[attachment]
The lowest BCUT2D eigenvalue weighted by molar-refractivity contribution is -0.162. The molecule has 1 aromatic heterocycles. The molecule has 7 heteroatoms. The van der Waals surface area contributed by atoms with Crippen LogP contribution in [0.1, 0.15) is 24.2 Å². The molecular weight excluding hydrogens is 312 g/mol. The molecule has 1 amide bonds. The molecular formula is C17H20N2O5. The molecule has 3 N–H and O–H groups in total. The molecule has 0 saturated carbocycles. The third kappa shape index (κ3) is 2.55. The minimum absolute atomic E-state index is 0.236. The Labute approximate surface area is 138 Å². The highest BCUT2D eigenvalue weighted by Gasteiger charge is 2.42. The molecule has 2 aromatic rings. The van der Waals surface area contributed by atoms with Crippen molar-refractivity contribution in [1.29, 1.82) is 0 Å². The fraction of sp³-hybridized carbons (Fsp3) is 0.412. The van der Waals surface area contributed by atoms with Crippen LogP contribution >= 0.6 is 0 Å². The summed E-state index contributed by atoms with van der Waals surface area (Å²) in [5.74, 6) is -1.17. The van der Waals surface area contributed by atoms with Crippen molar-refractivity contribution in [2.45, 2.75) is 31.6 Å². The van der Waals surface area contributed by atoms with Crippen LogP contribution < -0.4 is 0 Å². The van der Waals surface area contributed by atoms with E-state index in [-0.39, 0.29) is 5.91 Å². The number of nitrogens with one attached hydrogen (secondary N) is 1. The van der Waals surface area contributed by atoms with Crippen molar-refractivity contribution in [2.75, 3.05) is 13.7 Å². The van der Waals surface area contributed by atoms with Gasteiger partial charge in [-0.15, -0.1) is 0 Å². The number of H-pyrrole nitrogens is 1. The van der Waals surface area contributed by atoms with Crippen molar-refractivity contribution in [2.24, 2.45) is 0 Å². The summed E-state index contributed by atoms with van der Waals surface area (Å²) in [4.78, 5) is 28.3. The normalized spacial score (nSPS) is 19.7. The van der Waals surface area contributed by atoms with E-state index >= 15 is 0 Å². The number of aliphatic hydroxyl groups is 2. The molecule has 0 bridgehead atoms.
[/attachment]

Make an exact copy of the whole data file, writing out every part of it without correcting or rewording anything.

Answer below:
The lowest BCUT2D eigenvalue weighted by molar-refractivity contribution is -0.162. The molecule has 1 aromatic heterocycles. The molecule has 7 heteroatoms. The van der Waals surface area contributed by atoms with Crippen LogP contribution in [0.1, 0.15) is 24.2 Å². The molecular weight excluding hydrogens is 312 g/mol. The molecule has 1 amide bonds. The molecular formula is C17H20N2O5. The molecule has 3 N–H and O–H groups in total. The molecule has 0 saturated carbocycles. The third kappa shape index (κ3) is 2.55. The minimum absolute atomic E-state index is 0.236. The Labute approximate surface area is 138 Å². The highest BCUT2D eigenvalue weighted by Gasteiger charge is 2.42. The molecule has 2 aromatic rings. The van der Waals surface area contributed by atoms with Crippen molar-refractivity contribution in [1.29, 1.82) is 0 Å². The fraction of sp³-hybridized carbons (Fsp3) is 0.412. The van der Waals surface area contributed by atoms with Crippen LogP contribution >= 0.6 is 0 Å². The summed E-state index contributed by atoms with van der Waals surface area (Å²) in [5.74, 6) is -1.17. The van der Waals surface area contributed by atoms with Crippen molar-refractivity contribution in [2.45, 2.75) is 31.6 Å². The van der Waals surface area contributed by atoms with Crippen LogP contribution < -0.4 is 0 Å². The van der Waals surface area contributed by atoms with E-state index in [-0.39, 0.29) is 5.91 Å². The number of nitrogens with one attached hydrogen (secondary N) is 1. The van der Waals surface area contributed by atoms with Crippen molar-refractivity contribution in [2.75, 3.05) is 13.7 Å². The van der Waals surface area contributed by atoms with Gasteiger partial charge in [-0.15, -0.1) is 0 Å². The number of H-pyrrole nitrogens is 1. The van der Waals surface area contributed by atoms with Crippen molar-refractivity contribution in [2.24, 2.45) is 0 Å². The summed E-state index contributed by atoms with van der Waals surface area (Å²) in [4.78, 5) is 28.3. The normalized spacial score (nSPS) is 19.7. The van der Waals surface area contributed by atoms with E-state index >= 15 is 0 Å². The number of aliphatic hydroxyl groups is 2. The molecule has 0 bridgehead atoms.